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Fred Hutchinson Cancer Research Center, home of three Nobel laureates, is an independent, nonprofit research institution dedicated to the development and advancement of biomedical research to eliminate cancer and other potentially fatal diseases. Recognized internationally for its pioneering work in bone-marrow transplantation, the Center's four scientific divisions collaborate to form a unique environment for conducting basic and applied science. The Hutchinson Center, in collaboration with its clinical and research partners, the University of Washington and Children's Hospital and Regional Medical Center, is the only National Cancer Institute-designated comprehensive cancer center in the Pacific Northwest. Join us and make a difference.
About the Department
A postdoctoral position is available at the Fred Hutchinson Cancer Research Center in Seattle, WA, USA, for a candidate to explore the fast-developing and highly interdisciplinary field of immunobioengineering for adoptive T-cell therapy. Using next-generation immunomodulatory synthetic materials, the postdoctoral fellow will develop new approaches - beyond existing T-cell-based therapies - to therapeutically manipulate the immune system against cancer. Dr. Matthias Stephan's laboratory in the Clinical Research Division is working at the interface of bioengineering and immunology to enhance adoptive T-cell therapy against cancer using synthetic biomaterials (Stephan et al., Nat Med. 2010, Nano Today 2011, Biomaterials 2012).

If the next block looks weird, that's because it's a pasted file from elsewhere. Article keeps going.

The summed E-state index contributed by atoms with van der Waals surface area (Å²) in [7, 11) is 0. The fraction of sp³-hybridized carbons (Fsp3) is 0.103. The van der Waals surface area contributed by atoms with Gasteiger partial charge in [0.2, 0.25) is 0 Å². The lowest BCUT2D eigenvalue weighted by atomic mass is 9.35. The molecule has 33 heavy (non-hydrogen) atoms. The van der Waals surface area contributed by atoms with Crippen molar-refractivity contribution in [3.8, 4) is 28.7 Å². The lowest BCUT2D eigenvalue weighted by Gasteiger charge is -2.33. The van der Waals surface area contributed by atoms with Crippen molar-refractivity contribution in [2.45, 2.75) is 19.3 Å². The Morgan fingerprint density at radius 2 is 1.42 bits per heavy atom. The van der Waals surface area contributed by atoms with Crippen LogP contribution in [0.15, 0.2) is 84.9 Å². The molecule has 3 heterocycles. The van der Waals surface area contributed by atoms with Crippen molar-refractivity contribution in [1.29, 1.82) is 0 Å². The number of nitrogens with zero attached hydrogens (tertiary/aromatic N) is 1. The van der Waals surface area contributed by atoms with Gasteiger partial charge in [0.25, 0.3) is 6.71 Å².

The postdoctoral fellow will fabricate stimulatory biomaterial devices, drug delivery systems and bioactive substances and test their therapeutic potential in preclinical tumor models of adoptive T-cell therapy. The FHCRC provides one of the nation's top programs for postdoctoral training, in an academic environment with clinical and translational research opportunities.
A highly motivated candidate is sought with a recent PhD in a relevant field, preferably including training in immunology. The candidate must have a strong knowledge of primary immune cell isolation and culture, and advanced training in relevant procedures and the establishment of advanced in vivo murine tumor models. This project will involve frequent and repetitive murine surgery, use of flow cytometry and serial bioluminescent imaging as part of the research, which the ideal candidate will have had experience in as part of their PhD training. The position further requires a basic understanding of genetic engineering and protein expression. The successful candidate will be a scientifically driven, well organized self-starter.
To apply for this position, please CLICK HERE